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Crankbait vs Jerkbait – What’s the Difference?
Most bass anglers will keep a large selection of both crankbaits and jerkbaits in their tackle boxes, both can absolutely slay large bass when the conditions are right.
But, what exactly is the difference between crankbaits and jerkbaits?
Crankbaits generally have a shorter fatter body shape and a variety of different styles of diving bill, whereas a jerkbait will have a longer more slender body.
Crankbaits are usually used most in summer months and jerkbaits in winter months but this is not a hard and fast rule.
Crankbait vs Jerkbait
Crankbaits have a shorter, stubbier body shape, will generally only have two treble hooks while a jerkbait on the other-hand will be longer and more slender and can have up to three treble hooks.
Depending on the season and water conditions how you fish a jerkbait will vary as too will a crankbait.
However, jerkbaits are generally fished with a lot more action added by ‘jerking’ or twitching the rod tip and then pausing.
Crankbaits can also be fished in this style but they are more often than not cast along or near some kind of structure and retrieved in a more regular fashion.
Crankbaits are also a popular choice for trolling with as there running depth can be easily controlled by either the speed the boat is running at or the use of a downrigger.
As mentioned above the body of a jerkbait will normally be longer and thinner than a crankbait.
Traditionally both would have been made out of balsa wood.
These days however, manufacturers have switched to using hard plastic more and more for jerkbaits but for crankbaits there is still a lot that are made from balsa wood.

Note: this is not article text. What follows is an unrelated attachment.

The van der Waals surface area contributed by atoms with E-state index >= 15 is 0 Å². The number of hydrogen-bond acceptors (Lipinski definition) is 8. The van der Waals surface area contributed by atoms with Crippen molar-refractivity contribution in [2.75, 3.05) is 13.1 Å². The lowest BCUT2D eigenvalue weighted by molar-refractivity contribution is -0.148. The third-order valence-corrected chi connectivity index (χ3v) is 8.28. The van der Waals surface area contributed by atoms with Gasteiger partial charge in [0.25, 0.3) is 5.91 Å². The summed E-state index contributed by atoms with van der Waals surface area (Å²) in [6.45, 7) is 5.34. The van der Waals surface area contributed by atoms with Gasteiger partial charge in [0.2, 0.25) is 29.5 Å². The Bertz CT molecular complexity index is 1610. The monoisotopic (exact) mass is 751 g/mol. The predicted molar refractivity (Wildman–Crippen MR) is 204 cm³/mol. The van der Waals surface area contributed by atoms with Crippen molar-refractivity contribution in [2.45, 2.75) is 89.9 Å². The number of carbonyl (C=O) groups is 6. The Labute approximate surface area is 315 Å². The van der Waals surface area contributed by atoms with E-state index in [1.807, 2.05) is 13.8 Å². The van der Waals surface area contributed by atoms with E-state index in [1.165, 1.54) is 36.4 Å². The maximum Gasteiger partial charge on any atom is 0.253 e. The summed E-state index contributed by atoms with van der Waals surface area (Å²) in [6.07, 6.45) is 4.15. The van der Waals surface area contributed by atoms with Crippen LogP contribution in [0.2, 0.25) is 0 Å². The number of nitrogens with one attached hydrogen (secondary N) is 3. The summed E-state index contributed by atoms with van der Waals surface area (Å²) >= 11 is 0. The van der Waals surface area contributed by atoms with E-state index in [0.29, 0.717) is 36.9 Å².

When comparing jerkbaits and crankbaits most anglers would say that a crankbait will run deeper than a jerkbait due to the larger dive bills that crankbaits can have.
However, things aren’t always that simple. You can get sinking jerkbaits and these will run deeper than a floating crankbait.
When you compare the two types of lures that have a neutral bouancy the suspending jerkbait will in fact running more shallow than the average crankbait.
Jerkbaits are fished with a pause, and if you are using a floating model then that pause can allow the lure to float back to the surface slowly so because of this jerkbaits can be used in the top three feet of the water column much easier than a crankbait.
The dive bills on a jerkbait are generally of the same size and shape across most different models.
On a crankbait there are various sizes and shapes. How deep the lures will run will vary by both the size, shape and by how aggressively down-turned the dive bill is.
The dive bill and shorter body on a crankbait will also give it a more aggressive swim action than a jerkbait.
The fact that jerkbaits are longer on average than a crankbait means that on larger models they will usually have three treble hooks as apposed to the more regular two on a crankbait.
A lot of anglers like to switch out the stock hooks for higher quality hooks, you need to be careful when doing this as replacing the manufacturers hooks with heavier after market hooks can affect the swim characteristics of both jerkbaits and crankbaits.
Most fishermen will run slightly different setups when using a jerkbait or a crankbait.
For example on an average jerbait setup your typical jerkbait fishing rod will have a faster action than a crankbait rod to allow for the fact that you twitch the lure to add some life into it.
Whilst monofilament is normally favored for crankbaits the go to fishing line for jerkbaits will be fluorocarbon due to it’s lower stretch and lower visibility.